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What can I do to configure a Linux (Debian Lenny) machine so I can simply switch it off and on at the wall, and never bother cleanly shutting it down ever..

This filesystems are all ext3 and the hard disk write buffers are enabled (IDE disk). I also have "barrier=1" as an additional mount option which I believe is enough to keep the filesystems from corrupting. Are there other services / lock files / etc that need tweaked to make this possible?


This is a headless home server mainly acting as NAS and running a few other trivial services. It'd be great to instantly power it off at night by flipping the power at the wall.

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What the hell is wrong with you? :P Hibernate take too long? –  Phoshi Nov 16 '09 at 21:04
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As TylerF pointed out, do you want a quick shutdown or do you want a convenient shutdown? Or are you looking for both? –  Nathaniel Nov 16 '09 at 23:45

2 Answers 2

I don't believe you can really accomplish this in a way that's always going to be "safe". Turning power off on a system can cause problems and unless you don't DO anything on the system, there's always the possibility of something going wrong.

Why not install a simple backup battery and have the system monitor for a critical state or simply for a switch to battery power? So when you hit the wall switch, the system goes to battery power which is then almost immediately caught by upsmon and you can shut down the system gracefully. It will shut down within seconds but you don't run the risk of having things break.

You don't need much battery capacity -- just enough power to shut down.

On an embedded system with a well-defined state machine, a total loss of power can be handled more easily but even there, the software providing services needs to be able to know how to recover if power is lost at any state.

I'd play it safe and go with a UPS between you and the system.

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Exactly what I was thinking. –  Jared Harley Nov 16 '09 at 22:11
    
Let's see if we can throw a spatula, ping pong ball, hamster wheel, some dominoes, and a toaster into the mix, too. ;) Although this technically answers the question as specified, it reminds me of Rube Goldberg's machines. Rigging up a UPS for the express purpose of shutting down seems silly, especially since the battery will degrade over time and eventually will not hold enough charge for a proper shutdown. You'd probably want to set the critical state to pretty high (95%?) since repeated full discharges will damage the lead acid battery that's probably in your UPS. –  rob Nov 17 '09 at 0:30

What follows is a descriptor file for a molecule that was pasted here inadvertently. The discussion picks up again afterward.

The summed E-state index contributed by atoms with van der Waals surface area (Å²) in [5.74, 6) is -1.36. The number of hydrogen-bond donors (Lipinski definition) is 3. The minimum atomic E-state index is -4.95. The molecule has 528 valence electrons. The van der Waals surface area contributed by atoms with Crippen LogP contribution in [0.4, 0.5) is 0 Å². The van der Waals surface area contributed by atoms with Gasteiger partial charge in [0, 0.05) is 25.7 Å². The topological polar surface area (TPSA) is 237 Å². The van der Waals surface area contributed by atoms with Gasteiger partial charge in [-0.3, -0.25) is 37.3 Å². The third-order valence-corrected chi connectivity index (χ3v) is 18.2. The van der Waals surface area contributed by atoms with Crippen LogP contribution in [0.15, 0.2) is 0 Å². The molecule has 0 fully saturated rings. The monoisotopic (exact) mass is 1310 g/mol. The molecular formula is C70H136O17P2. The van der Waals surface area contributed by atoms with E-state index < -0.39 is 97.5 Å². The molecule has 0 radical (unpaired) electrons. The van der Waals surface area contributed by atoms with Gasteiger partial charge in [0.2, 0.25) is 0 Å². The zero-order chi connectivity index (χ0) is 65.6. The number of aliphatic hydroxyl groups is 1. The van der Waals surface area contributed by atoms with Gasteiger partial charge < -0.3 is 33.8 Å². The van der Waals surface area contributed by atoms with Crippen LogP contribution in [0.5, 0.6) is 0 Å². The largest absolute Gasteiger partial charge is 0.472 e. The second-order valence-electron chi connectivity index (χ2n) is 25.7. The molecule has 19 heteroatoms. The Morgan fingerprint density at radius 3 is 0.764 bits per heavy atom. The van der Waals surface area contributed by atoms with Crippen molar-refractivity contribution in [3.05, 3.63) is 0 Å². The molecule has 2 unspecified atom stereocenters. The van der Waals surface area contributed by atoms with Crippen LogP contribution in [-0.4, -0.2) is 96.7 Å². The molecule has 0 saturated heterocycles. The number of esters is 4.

well -- you can see when it transitions to battery (rather than waiting for a critical level) and just shut down then. Agreed -- it's contrived to do it this way. But I still think it's better than simply killing the thing. –  Andrew Flanagan Nov 17 '09 at 2:09

I haven't looked into this myself, but is it not possible to set it so when the On button is pressed, it shuts down. This way you can just press the power button, and it will shut down.

I assume you wanted to be able to shut it down at wall because you wanted a quick and easy way to shut it down.

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Some computers/operating systems seem finicky about this; I have a computer that immediately powers off when I touch the power button, even though the BIOS is configured for a 4-second delay. Still, very good tip if your computer isn't defective like that one of mine. –  rob Nov 17 '09 at 0:32
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@rob, That's rare... –  Tarnay Kálmán Nov 17 '09 at 2:15
    
I guess I've just been very lucky, then. :D –  rob Nov 17 '09 at 18:04

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